How can HR be positioned as a business partner?

Priceline’s Jill Saverine explains how she helped her department become a key company asset

Jill Saverine, VP of Human Resources at Priceline
Jill Saverine, VP of Human Resources at Priceline

I have been with Priceline for fifteen years and have seen the brand go through both its good and difficult times. After several years with Priceline, senior management gave me the chance to take on the role of vice president of human resources. Priceline has a truly remarkable story of triumph, and being a part of the company during those years helped me gain better understanding into what worked and what did not. I have broken out my learnings below to highlight how HR can be positioned as a business partner.

It all began with an employee-engagement survey. We had not issued one since 2001, and we felt it was imperative to understanding how to best serve our employees. After the survey was conducted, we used the results to form three committees to help us focus on the issues that came forward: perks and benefits, employee communication, and open-office etiquette. I am pleased to say that those employee committees have been very successful.

Then we had to change the company philosophy around training. It was essential for us to be proactive, and in the fall of 2012 we hired a director of learning and development who has been phenomenal in bringing about training programs that have helped address the issues that were raised by employees in the engagement survey, as well as what we felt we needed to address—things like learning gaps and skill gaps.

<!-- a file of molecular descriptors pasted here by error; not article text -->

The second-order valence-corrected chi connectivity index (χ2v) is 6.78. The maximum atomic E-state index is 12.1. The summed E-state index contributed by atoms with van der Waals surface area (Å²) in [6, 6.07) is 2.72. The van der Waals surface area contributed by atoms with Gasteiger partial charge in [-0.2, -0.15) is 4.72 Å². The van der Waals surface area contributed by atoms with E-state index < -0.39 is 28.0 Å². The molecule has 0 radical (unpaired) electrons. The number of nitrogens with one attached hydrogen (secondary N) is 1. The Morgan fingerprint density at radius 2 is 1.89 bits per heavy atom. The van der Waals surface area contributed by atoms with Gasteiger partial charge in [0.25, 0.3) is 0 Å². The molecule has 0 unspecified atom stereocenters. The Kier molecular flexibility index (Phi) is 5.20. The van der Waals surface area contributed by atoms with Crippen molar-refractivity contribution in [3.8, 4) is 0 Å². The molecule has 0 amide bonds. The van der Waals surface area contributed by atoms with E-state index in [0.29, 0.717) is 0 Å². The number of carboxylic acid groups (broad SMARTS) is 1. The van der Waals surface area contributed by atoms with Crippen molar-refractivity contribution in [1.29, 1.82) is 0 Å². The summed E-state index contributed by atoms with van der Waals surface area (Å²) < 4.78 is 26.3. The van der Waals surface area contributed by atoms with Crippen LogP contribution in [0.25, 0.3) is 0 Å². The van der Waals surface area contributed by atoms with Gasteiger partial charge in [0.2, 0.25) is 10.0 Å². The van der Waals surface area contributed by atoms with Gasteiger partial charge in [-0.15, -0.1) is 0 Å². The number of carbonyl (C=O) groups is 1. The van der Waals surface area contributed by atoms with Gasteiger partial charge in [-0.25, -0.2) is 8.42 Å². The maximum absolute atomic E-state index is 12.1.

During the fall of 2013, we hired an outside company to administer an HR business survey to identify if the function, policies, procedures, and everything HR does was aligned with business needs. This was sent to all directors and above, across the organization; we had data on how our stakeholders felt we were performing in relation to their satisfaction with our services, and also in relation to the value that they felt human resources was providing to the organization. We received a lot of qualitative data, which included constructive feedback. Although some of the feedback we received was tough to hear, I used it to guide the team to take this criticism constructively and worked with the departments to determine what human resources could do to make the most impact on their business goals and objectives. We started to insert ourselves into the business by going to department meetings. In the past ten years, human resources never presented at our quarterly business reviews, but when I began leading the team, I went to the CEO and said we needed to be present.

Today, the feeling around the company is that talent is the number one thing that is going to make us successful. HR is the department that’s going to bring the talent in. We need to be aware of what the other departments are working on, the key challenges that they face, and the key strengths that we have as an organization. Also, we need businesses to understand what we are working on, the challenges we face, and what we need them to do to support us. It’s a “help me help you” sort of thing.

I meet regularly with department heads to talk about strategic issues but to also make sure that the HR team is providing the best service we possibly can to the business. The relationship has been strengthened by us coming out of administrative mode, and I believe that we have the support of senior management. They realize that the function and the staff who comprise HR are essential in the success of Priceline as a business. Human resources is more than just a business partner; it is a part of the business. When we begin to view human resources in that light, companies are bound to excel.